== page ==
It is said this is more democratic because the winning candidate has the support of an absolute majority of electors (whereas we could have someone elected currently with less than 30% of the vote).

It also has an interesting side effect of single issue parties which in effect become an indication of support for the issue via how many people vote the relevant party candidate first. Voters know that it is very rare for anyone to be elected on first preferences, so they rank the single issue party candidate first and then rank the major party they want to see govern second. That way they get two bites at the cherry for what they want.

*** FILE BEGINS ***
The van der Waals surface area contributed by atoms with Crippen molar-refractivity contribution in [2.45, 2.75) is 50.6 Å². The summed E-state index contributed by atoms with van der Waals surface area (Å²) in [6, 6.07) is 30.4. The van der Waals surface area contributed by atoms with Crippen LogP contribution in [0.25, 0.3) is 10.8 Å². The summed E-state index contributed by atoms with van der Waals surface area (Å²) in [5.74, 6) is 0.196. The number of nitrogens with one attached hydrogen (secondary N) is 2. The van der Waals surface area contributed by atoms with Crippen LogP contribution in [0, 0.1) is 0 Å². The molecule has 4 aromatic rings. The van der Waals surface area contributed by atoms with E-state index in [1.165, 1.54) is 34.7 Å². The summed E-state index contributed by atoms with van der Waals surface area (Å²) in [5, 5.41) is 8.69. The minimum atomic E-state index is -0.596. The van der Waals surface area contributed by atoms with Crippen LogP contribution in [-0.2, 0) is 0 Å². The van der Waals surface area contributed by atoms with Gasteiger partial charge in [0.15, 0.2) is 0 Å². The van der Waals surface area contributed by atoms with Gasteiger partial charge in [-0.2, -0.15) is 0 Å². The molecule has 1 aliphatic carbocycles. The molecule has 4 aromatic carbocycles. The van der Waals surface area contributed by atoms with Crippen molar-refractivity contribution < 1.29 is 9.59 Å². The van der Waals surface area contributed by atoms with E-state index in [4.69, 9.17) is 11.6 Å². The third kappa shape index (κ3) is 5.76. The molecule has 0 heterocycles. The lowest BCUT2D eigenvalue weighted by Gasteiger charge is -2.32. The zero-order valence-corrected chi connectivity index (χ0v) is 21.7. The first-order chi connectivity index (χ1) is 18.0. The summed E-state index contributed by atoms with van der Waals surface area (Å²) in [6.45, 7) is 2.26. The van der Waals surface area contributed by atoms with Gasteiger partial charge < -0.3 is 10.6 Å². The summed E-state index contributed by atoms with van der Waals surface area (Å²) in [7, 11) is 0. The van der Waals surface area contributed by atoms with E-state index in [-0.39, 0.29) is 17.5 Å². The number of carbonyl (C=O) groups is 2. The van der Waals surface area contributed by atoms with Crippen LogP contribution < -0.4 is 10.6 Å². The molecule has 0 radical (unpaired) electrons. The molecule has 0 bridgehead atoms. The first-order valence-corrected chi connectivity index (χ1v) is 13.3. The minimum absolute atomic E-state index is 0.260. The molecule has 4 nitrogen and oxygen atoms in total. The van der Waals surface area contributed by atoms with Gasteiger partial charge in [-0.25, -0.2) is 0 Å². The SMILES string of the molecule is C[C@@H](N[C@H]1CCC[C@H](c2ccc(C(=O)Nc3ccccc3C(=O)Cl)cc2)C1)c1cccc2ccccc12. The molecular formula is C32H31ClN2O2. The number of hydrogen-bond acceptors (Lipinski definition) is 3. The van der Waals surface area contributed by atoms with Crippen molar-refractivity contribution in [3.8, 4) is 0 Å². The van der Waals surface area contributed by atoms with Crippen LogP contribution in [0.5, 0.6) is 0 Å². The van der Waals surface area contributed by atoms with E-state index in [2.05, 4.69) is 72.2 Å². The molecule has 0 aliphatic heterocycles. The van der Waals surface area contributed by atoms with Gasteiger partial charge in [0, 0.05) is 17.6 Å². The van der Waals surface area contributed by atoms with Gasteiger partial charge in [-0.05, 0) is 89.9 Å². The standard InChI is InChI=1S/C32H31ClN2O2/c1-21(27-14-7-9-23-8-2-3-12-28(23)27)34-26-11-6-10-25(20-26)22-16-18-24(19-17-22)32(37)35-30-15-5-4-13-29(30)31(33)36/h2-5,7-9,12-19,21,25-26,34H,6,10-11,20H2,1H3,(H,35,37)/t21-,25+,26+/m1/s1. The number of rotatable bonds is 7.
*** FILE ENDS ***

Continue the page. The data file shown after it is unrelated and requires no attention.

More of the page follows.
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Brian: Does this mean you want to go back to FPP or are you just venting your spleen against Winston?

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The Single Transferable Vote option would have been worse- consider the headaches faced by incumbent Australian federal governments that attempt to deal with their Senate, which is selected along such lines.

And I'm old enough to remember Muldoon back in 1981, thanks. I don't believe FPP was in any way superior to the current electoral outcome. Granted, I find Winston Peters irritating and I would prefer a clean Labour/Green coalition, much as centre-right readers feel the same way about a National/ACT minority government in the present context. Unfortunately, that isn't what happened.